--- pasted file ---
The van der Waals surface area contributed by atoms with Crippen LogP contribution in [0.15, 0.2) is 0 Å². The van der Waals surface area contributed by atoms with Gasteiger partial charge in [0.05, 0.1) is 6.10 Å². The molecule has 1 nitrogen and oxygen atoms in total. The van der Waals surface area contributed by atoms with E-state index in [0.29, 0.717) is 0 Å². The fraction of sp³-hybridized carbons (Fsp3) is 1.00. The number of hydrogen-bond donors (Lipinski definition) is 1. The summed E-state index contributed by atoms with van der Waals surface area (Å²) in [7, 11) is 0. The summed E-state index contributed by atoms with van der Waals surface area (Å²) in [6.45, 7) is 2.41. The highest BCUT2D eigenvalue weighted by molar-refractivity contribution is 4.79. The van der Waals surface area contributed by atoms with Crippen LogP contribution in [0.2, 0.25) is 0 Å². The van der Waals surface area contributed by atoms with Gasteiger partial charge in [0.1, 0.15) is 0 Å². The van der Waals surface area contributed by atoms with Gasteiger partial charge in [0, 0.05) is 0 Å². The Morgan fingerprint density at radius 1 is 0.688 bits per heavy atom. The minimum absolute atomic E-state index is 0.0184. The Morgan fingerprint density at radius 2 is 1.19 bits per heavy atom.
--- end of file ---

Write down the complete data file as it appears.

The van der Waals surface area contributed by atoms with Crippen LogP contribution in [0.15, 0.2) is 0 Å². The van der Waals surface area contributed by atoms with Gasteiger partial charge in [0.05, 0.1) is 6.10 Å². The molecule has 1 nitrogen and oxygen atoms in total. The van der Waals surface area contributed by atoms with E-state index in [0.29, 0.717) is 0 Å². The fraction of sp³-hybridized carbons (Fsp3) is 1.00. The number of hydrogen-bond donors (Lipinski definition) is 1. The summed E-state index contributed by atoms with van der Waals surface area (Å²) in [7, 11) is 0. The summed E-state index contributed by atoms with van der Waals surface area (Å²) in [6.45, 7) is 2.41. The highest BCUT2D eigenvalue weighted by molar-refractivity contribution is 4.79. The van der Waals surface area contributed by atoms with Crippen LogP contribution in [0.2, 0.25) is 0 Å². The van der Waals surface area contributed by atoms with Gasteiger partial charge in [0.1, 0.15) is 0 Å². The van der Waals surface area contributed by atoms with Gasteiger partial charge in [0, 0.05) is 0 Å². The Morgan fingerprint density at radius 1 is 0.688 bits per heavy atom. The minimum absolute atomic E-state index is 0.0184. The Morgan fingerprint density at radius 2 is 1.19 bits per heavy atom.